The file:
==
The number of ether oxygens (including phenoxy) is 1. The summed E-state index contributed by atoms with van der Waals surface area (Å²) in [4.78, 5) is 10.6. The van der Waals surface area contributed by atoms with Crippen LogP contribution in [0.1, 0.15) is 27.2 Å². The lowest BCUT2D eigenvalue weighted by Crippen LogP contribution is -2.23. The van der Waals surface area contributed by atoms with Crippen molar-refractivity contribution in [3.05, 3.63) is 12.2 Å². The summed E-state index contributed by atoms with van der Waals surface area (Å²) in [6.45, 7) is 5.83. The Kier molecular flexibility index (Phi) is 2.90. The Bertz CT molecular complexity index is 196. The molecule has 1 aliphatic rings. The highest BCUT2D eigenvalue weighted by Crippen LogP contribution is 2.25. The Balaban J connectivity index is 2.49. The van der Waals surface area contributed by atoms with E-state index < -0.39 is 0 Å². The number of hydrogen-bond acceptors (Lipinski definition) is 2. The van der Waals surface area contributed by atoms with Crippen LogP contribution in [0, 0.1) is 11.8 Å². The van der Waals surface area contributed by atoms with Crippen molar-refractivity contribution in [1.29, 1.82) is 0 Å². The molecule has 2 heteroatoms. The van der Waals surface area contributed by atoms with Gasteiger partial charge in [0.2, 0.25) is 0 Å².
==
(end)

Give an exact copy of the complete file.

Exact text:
The number of ether oxygens (including phenoxy) is 1. The summed E-state index contributed by atoms with van der Waals surface area (Å²) in [4.78, 5) is 10.6. The van der Waals surface area contributed by atoms with Crippen LogP contribution in [0.1, 0.15) is 27.2 Å². The lowest BCUT2D eigenvalue weighted by Crippen LogP contribution is -2.23. The van der Waals surface area contributed by atoms with Crippen molar-refractivity contribution in [3.05, 3.63) is 12.2 Å². The summed E-state index contributed by atoms with van der Waals surface area (Å²) in [6.45, 7) is 5.83. The Kier molecular flexibility index (Phi) is 2.90. The Bertz CT molecular complexity index is 196. The molecule has 1 aliphatic rings. The highest BCUT2D eigenvalue weighted by Crippen LogP contribution is 2.25. The Balaban J connectivity index is 2.49. The van der Waals surface area contributed by atoms with E-state index < -0.39 is 0 Å². The number of hydrogen-bond acceptors (Lipinski definition) is 2. The van der Waals surface area contributed by atoms with Crippen LogP contribution in [0, 0.1) is 11.8 Å². The van der Waals surface area contributed by atoms with Crippen molar-refractivity contribution in [1.29, 1.82) is 0 Å². The molecule has 2 heteroatoms. The van der Waals surface area contributed by atoms with Gasteiger partial charge in [0.2, 0.25) is 0 Å².